BeanScene Magazine


Socratic Coffee explains why size matters

From the June 2016 issue.

Joe Chalhoub and Jeremy Nelson of Socratic Coffee delve deep into the science of coffee particle sizing.

There’s one quote from American astrophysicist Carl Sagan we at Socratic Coffee really appreciate: “What counts is not what sounds plausible, not what we would like to believe, not what one or two witnesses claim, but only what is supported by hard evidence rigorously and skeptically examined.”

With that, we feel an apt topic for us to tackle is particle sizing: why particle size is important for coffee preparation, and the challenges faced using various sizing techniques. To do this, we’d like to provide you with some background and empirical data to help you make better coffee-related purchasing and preparation decisions.

What is particle sizing?
Particle sizing is a key property of particulate materials for many applications. At its core, particle size is simply a way to describe some quality about the material we are interested in. There is vast literature on describing the size and shape of particles for many materials. One thing worth noting is the diversity of methodologies, which is largely due to the many different disciplines that approach the problem. Though, on the surface, it may seem simple, measuring and sizing particles is not trivial. In a perfect world, particles would all be completely spherical and smooth. See figure 1.

Describing a circle or sphere is rather simple — we just need to know the radius. From that, we can calculate the object’s volume and surface area. However, three-dimensional objects that stray from this shape become much more complex and difficult to describe. Take, for example, Figure 2.

Is there a single metric that best represents the size of the particle in Figure 2? What happens if we view the particle from a variety of perspectives? See figure 3.

These particles outlined are traces from an actual coffee particle. The task of assigning a single metric to describe the size of this particle is becoming increasingly difficult. Now, add to this picture the true surface topography of a ground coffee particle (see Figure 4), and you can start to see what a difficult task sizing particles quickly becomes.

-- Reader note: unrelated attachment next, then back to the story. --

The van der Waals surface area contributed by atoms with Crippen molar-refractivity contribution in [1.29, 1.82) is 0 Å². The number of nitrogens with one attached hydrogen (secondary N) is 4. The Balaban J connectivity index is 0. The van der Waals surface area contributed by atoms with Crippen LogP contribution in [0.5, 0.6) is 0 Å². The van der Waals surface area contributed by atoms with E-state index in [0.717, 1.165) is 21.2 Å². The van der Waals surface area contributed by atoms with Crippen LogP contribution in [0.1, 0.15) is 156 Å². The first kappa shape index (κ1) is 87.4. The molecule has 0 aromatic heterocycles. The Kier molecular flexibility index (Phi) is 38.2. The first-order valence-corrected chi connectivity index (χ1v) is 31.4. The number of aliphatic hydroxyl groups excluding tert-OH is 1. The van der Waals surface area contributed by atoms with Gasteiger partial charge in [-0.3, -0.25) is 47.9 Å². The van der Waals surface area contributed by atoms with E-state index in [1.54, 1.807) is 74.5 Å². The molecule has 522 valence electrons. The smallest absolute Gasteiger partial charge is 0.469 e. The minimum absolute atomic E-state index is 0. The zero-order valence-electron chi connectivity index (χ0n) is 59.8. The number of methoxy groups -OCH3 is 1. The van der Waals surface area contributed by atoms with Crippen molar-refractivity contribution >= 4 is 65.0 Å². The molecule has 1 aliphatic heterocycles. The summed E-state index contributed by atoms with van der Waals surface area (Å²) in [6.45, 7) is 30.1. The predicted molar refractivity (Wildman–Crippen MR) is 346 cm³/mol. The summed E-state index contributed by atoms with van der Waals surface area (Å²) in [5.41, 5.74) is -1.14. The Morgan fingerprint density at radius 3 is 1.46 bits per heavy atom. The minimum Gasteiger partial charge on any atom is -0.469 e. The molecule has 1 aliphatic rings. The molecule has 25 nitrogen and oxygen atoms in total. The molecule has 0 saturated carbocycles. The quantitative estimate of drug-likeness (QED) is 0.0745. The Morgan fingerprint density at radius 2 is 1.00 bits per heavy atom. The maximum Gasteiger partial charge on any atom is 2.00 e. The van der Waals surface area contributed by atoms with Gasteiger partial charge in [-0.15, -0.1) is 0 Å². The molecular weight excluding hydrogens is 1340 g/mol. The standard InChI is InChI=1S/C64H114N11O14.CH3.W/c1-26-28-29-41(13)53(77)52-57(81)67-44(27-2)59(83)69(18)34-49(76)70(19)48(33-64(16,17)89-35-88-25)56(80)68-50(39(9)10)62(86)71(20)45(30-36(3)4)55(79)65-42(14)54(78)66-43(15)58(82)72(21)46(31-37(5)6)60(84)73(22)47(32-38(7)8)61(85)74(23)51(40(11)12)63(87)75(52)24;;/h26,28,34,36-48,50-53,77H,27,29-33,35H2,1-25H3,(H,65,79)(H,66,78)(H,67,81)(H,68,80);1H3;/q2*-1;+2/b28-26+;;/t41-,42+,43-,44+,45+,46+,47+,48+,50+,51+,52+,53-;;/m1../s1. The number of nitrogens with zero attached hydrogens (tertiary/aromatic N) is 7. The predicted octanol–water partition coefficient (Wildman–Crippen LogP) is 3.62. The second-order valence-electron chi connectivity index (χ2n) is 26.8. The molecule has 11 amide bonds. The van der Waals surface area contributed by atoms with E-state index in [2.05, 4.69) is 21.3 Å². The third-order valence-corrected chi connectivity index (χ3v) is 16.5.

Why is particle size important to coffee?
In coffee, particle size influences several properties, including extraction rate and resistance the grounds create as water passes through. Because particles of comparable size extract at a reasonably equal rate, it is thought that the more uniform the particle distribution, the easier it is to achieve an even extraction.

Note, we intentionally did not say “better extraction”. Better is a subjective quality relating to taste. In a later write-up on taste physiology and flavour perception we can discuss why “even extraction” does not necessarily equal “best extraction”.

This article features in the June 2016 edition of BeanScene Magazine.

To view the full article, subscribe here today: www.beanscenemag.com.au/subscribe or pick up your copy here.

Joe Chalhoub and Jeremy Nelson are Co-Founders of Socratic Coffee (SC), a small team of coffee and research professionals from around the world. Through its mutual affection for coffee and science, SC teams up to provide objective and honest data. SC is a hobby lab and all of its experiments are self-funded.

For more information about Socratic Coffee visit socraticcoffee.com

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